In the current Brazilian political scene, Temer government’s broad wave to privatize Amazonia has increased exponentially the number of deaths in the region and only in the last year, there were several attacks on the indigenous population by prospectors, such as the ones that occurred in September 2017 in the Javari Valley. [xvi]. Only this year, there were several attacks on the indigenous population by prospectors, such as the ones that occurred in September in the Javari Valley. The tension in Amazon has grown steadily, in a similar fashion to the situation in 2005 when missionary Dorothy Stang was murdered in land conflicts. In both cases people in positions opposed to the government suffered life-threatening, seeing the tension increasing in the environment in which they live. While the prospectors and landowners are continuously strengthened by the new government measures, the local indigenous populations are weakened and killed. The lands where the indigenous people are living for centuries are threatened by the decisions of the government Michel Temer that did not consider the rights of the native people and also goes against the tendency of the developed countries in preserved the environmental for the next generations.
In addition to the repeal of the decree, the stance of the current government seems to point to an increasingly evident loosening of environmental legislation and openness to foreign capital [xvii].. The context of the measures taken by Michel Temer is possibly related to the pressure from the ruralists, the group of landlords and miners that are now demanding something in return to their support to actions the president took in order to remain in charge [xviii] [xix] [xx] . The current attacks against the Amazon are serious and, in the face of what has happened at the end of the year, there seems to be no end in sight [xxi].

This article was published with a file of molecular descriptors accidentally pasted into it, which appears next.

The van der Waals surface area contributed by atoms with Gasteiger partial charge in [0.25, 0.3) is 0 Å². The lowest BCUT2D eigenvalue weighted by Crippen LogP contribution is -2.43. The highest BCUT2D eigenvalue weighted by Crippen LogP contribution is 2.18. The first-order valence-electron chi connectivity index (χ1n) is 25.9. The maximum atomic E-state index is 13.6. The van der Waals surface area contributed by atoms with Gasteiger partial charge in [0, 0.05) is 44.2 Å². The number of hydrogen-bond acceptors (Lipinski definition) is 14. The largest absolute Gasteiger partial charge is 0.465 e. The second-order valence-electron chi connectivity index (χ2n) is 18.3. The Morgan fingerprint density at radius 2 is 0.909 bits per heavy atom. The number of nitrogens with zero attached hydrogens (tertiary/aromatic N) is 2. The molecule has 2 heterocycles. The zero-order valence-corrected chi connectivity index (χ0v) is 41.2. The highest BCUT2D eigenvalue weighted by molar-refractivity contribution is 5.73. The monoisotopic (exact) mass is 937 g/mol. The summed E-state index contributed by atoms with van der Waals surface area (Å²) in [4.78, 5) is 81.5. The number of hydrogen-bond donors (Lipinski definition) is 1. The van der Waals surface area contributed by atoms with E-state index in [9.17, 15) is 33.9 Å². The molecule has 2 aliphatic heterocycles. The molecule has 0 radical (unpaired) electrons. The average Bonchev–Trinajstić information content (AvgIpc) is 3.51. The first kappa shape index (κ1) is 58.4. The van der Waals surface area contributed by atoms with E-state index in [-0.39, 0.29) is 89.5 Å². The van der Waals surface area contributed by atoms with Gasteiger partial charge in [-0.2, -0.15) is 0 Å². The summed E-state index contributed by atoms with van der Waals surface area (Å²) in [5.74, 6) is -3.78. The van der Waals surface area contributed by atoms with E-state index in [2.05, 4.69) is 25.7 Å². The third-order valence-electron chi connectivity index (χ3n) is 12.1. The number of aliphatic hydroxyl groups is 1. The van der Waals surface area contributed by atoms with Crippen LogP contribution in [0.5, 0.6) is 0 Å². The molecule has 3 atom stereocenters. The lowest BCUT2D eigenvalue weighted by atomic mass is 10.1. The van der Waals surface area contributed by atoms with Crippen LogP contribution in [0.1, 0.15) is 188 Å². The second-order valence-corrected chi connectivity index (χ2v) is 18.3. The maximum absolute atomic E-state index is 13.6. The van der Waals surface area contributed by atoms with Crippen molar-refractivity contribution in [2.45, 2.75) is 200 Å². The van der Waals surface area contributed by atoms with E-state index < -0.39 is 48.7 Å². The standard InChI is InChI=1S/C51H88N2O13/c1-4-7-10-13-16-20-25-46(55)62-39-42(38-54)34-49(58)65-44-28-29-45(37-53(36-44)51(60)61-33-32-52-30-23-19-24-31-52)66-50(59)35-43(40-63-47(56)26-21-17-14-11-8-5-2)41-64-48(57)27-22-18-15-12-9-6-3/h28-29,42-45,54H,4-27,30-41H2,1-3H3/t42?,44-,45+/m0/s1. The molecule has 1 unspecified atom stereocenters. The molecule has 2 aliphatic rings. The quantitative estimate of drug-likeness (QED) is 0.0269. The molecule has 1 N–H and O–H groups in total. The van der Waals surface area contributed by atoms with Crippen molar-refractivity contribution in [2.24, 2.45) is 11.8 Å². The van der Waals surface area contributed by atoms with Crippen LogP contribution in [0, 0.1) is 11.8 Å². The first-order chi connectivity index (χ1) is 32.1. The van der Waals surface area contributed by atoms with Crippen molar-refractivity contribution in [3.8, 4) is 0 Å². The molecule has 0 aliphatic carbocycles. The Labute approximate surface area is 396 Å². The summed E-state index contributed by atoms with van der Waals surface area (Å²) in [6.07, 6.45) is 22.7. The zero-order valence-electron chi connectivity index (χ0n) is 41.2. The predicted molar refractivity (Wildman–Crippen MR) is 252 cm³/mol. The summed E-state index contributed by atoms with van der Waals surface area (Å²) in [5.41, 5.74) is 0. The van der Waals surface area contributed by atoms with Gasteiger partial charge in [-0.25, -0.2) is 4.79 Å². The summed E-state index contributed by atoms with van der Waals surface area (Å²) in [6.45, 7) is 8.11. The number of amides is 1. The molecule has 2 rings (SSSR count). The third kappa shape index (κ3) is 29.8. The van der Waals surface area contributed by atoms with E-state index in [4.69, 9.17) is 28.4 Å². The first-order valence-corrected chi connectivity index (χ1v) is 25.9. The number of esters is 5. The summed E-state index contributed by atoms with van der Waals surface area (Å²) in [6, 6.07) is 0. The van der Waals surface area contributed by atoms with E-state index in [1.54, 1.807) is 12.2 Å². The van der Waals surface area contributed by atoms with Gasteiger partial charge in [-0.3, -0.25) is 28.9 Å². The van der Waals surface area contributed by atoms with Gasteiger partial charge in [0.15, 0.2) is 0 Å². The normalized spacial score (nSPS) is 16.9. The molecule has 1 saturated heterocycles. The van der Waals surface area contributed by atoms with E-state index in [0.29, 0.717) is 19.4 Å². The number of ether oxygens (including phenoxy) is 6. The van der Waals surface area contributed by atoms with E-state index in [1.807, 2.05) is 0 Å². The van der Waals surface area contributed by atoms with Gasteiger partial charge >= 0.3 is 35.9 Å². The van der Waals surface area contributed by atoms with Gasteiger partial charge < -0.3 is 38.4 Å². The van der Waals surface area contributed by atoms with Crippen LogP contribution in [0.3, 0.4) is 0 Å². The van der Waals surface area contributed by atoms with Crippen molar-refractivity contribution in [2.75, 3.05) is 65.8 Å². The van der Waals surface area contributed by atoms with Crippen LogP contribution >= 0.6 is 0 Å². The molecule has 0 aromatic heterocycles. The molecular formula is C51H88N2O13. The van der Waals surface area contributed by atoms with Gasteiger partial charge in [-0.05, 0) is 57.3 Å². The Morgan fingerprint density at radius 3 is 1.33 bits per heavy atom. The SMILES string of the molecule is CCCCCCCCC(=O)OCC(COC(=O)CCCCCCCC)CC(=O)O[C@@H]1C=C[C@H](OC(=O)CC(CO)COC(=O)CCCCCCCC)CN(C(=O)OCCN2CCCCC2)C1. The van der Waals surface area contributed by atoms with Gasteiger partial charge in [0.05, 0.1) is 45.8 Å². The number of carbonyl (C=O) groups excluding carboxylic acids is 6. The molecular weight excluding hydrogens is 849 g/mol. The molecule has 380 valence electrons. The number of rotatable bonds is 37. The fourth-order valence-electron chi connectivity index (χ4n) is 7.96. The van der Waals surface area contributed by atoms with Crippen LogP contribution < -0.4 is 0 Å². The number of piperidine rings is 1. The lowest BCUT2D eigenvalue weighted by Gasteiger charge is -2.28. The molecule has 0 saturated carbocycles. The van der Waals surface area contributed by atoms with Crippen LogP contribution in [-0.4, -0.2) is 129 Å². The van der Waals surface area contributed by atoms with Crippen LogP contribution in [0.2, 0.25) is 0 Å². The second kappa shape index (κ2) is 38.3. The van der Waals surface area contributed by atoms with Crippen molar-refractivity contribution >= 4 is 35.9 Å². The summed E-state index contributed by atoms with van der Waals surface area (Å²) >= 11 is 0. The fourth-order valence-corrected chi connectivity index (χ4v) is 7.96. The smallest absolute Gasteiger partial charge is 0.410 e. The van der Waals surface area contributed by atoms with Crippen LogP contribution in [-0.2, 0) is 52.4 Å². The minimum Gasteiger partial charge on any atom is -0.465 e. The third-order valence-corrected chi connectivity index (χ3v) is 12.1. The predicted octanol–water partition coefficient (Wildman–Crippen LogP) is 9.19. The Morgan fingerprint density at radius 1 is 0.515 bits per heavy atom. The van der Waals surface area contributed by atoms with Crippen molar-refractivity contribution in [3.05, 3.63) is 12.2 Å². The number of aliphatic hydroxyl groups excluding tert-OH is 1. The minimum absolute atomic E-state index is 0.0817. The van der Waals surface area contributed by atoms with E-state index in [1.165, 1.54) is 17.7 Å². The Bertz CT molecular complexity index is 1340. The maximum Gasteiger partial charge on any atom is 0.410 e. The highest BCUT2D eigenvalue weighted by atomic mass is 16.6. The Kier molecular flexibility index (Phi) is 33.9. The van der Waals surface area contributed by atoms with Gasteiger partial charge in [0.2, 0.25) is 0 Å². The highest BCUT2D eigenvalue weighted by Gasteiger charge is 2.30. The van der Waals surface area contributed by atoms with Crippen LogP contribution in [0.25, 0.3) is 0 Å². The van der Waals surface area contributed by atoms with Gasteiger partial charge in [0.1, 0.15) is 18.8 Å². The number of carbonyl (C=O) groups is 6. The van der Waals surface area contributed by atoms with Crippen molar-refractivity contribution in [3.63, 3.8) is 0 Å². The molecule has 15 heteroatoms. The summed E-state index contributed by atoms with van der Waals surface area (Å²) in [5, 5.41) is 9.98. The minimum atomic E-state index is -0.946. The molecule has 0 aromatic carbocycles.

The magnitude of the Amazon is its strength, but also its weakness. The people who inhabit it and all who see Amazon as essential to both present and future do not cease their struggle, continuing to believe and act in face of the onslaughts. Pressuring the Temer government to ensure the protection of the Amazon is the role of Brazilian civil society. Even though the international community has offered support at the time of the decrees, this support should be extended until the attacks on the Amazon finally cease and the forest stops being at the mercy of political transactions. The Amazon is above decrees, governments, borders and bargaining. It is of interest to everyone and must be defended by everyone in Brazil and in the world.